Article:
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Drag coefficient question

  1. Sep 6, 2015 #1
    1. The problem statement, all variables and given/known data
    A baseball is hit at a height of 3 ft off thte ground. It leaves the bat with an initial speed of 165ft/sec, at an angle of 10 degrees from the horizontal. The linear drag coefficient is k=0.38; gravitational acceleration is 32 ft/sec^2

    2. Relevant equations

    Find a vector form for the path of the baseball using these equations for linear drag,

    x=V(sub)o/k (1- e^-kt) cos 10

    y=(sub)o +V(sub)o/k (1- e^-kt) sin 10 + (g/k^2)(1- kt- e^-kt)

    What is a vector form for the path of the baseball? Use only rational numbers in the expression as coefficients for the i and j vectors

    3. The attempt at a solution

    Oh my, I am lost in the sauce on this one…

    x=165/0.38(1 - e^-0.38t) *cos 10 = 427.61389 (1 - e^-0.38t)

    y= 3 + 165/0.38(1 - e^-0.38t)*sin10 + 32/0.1444(1 + 0.38t - e^0.38t) = 3 + 81.8627(1 - e^-0.38t)+ 221.6066(1 + 0.38t - e^0.38t)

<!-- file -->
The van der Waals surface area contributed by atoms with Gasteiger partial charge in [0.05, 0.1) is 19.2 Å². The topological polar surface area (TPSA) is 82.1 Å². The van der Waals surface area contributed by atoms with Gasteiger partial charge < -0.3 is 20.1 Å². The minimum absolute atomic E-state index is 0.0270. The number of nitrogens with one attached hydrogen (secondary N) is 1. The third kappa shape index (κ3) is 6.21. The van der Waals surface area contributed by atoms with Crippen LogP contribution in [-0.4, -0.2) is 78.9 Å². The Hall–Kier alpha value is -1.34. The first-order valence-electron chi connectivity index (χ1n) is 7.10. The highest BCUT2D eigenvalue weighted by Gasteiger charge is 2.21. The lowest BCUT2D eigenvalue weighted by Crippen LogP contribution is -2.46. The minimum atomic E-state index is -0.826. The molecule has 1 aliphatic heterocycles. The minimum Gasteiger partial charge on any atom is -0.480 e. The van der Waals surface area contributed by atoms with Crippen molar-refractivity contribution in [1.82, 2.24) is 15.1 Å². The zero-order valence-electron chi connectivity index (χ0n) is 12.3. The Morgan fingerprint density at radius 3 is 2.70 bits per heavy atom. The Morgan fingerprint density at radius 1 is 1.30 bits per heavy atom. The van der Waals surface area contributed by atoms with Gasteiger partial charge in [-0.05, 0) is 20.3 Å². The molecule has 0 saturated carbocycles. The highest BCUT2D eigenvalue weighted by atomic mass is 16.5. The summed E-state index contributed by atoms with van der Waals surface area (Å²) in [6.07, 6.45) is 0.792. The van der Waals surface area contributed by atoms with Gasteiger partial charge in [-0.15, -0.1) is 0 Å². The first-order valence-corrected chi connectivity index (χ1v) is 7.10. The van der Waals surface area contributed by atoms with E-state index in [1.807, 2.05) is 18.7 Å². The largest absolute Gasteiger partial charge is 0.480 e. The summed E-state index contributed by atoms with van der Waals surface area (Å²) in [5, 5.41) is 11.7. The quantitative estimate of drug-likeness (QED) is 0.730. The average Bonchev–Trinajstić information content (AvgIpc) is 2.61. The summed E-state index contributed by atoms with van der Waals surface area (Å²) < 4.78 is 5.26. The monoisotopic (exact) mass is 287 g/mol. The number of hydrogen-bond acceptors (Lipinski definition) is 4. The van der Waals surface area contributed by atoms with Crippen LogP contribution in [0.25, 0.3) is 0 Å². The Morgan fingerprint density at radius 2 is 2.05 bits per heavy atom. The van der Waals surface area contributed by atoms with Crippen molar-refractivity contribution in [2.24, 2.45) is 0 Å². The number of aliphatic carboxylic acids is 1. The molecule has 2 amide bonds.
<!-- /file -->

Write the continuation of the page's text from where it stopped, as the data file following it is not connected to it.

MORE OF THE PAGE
Well, I combined the constants, but how to get rid of the t variable in the equation is something that I simply am not seeing, any and all help is appreciated.

    Once I get the vector equation, then my problem asks for things I assume are fairly standard for this type of equation, time in flight, range of the hit ball, does it clear the fence z feet away. That is all fairly straightforward, but have mercy, I have never seen this drag coefficient before and this is proving a tough starting block.

    SY
     
  2. jcsd
  3. Sep 6, 2015 #2

    SteamKing

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    Staff Emeritus
    Science Advisor
    Homework Helper

    The i and j position vectors (or x and y, if you prefer) are parametric equations in t. I don't think, given the nature of these equations, you can eliminate the parameter t. Besides, what purpose would elimination of the parameter serve in the solution of this problem anyway?
     
  4. Sep 6, 2015 #3
    That was a thought that crossed my mind, and the only purpose I can see was that it answered the question on my homework. All the followup problems stem from it.

    I think I will just write this off as a loss and drive on.

    Thanks just the same,

    SY
     
    Last edited: Sep 6, 2015
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